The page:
Radon is an invisible and odorless radioactive gas. It is produced by the natural decay of uranium that is found in nearly all soils. Radon is harmful to humans and known to cause cancer. It can only be detected through radon testing. According to the EPA, nearly 1 our of every 15 homes in the U.S. has elevated radon levels.

View Introduction to Radon presentation from MDPH’s Senior Technical Radon Specialist, Lisa Hébert.

How radon enters a home:

Image from the Green and Healthy Homes Initiative

Image from the Green and Healthy Homes Initiative

Radon can enter your house from the ground through cracks and holes in the foundation, where it can get trapped inside and build up. According to the EPA, new homes, old homes, well-sealed homes, drafty homes, home with basements, and homes without basements can all have a radon problem. Radon typically enters through:

  • Cracks in solid floors
  • Construction joints
  • Cracks in walls
  • Gaps in suspended floors
  • Gaps around pipes
  • Cavities inside walls
  • The water supply


Radon is known to cause lung cancer. According to the EPA, radon is responsible for 21,000 lung cancer deaths each year. It is the number one cause of lung cancer among non-smokers and the second overall. Smokers who are exposed to radon have a significantly higher risk of lung cancer.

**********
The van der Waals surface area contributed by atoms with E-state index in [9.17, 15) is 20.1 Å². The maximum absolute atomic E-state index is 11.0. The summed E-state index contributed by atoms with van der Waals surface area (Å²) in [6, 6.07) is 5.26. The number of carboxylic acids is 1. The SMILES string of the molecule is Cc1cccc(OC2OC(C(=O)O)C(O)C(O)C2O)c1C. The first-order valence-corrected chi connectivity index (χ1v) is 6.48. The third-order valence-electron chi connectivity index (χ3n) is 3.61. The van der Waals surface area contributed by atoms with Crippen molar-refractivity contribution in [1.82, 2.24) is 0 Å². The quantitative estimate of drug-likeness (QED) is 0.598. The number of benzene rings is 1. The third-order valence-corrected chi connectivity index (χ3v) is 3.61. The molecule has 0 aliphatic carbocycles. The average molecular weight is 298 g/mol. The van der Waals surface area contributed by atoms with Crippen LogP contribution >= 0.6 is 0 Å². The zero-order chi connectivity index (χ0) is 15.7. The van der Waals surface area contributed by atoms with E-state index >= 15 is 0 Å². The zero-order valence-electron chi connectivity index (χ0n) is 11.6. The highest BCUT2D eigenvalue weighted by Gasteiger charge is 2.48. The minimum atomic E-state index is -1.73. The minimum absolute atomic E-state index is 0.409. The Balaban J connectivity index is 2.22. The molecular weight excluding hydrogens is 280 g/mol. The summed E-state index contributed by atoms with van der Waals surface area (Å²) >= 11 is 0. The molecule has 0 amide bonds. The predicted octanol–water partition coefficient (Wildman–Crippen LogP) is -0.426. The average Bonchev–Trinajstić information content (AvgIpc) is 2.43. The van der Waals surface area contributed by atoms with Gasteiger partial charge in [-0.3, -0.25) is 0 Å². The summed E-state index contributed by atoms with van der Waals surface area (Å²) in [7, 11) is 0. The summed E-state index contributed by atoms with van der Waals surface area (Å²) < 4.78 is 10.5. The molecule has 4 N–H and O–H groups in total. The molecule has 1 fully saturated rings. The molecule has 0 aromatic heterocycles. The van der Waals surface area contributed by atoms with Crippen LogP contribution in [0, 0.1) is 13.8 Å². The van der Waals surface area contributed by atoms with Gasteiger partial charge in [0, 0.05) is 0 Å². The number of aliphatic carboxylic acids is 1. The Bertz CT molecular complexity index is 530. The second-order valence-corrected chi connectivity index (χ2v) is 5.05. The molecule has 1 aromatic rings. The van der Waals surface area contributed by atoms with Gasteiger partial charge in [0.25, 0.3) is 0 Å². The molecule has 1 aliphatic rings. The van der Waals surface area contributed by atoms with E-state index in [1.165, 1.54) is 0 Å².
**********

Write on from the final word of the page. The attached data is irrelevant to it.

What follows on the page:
There are no early symptoms of radon exposure, and there is no easy way to test individuals for exposure. The best way to protect you and your family is to test your home.


Test your home:

  • Test your home yourself by using a 2-day test kit or 90-day test kit. 90-day test kits are more accurate. Be sure to follow the instructions closely.


If you have unacceptable levels of radon, fix your home.

Radon is measured in picoCuries per liter of air (pCi/L). While no level of radon is safe, radon levels below 4 pCi/L are considered acceptable. If your home has radon levels above 4 pCi/L, you should take action.

  • Contact the state radon office for guidance and assistance .
  • Hire a trained professional contractor who has the technical knowledge to choose the correct treatment method to address the issue.
  • Be sure to re-test your home after repairs are complete to make sure the problem is fixed.

Tips to Reduce the Risks of Radon Exposure:

  • Keep your home ventilated by opening windows and using fans and vents to circulate air. (This will only temporarily reduce radon levels.)
  • Seal cracks in floors and wall with plaster, caulk or other crack sealants.
  • You can cover the earth floor in crawl spaces with a high-density plastic sheet. A vent pipe and fan can be used to blow the radon from under the sheet and vent it to the outdoors
  • Don’t smoke inside as this will increase your risk of lung cancer from radon.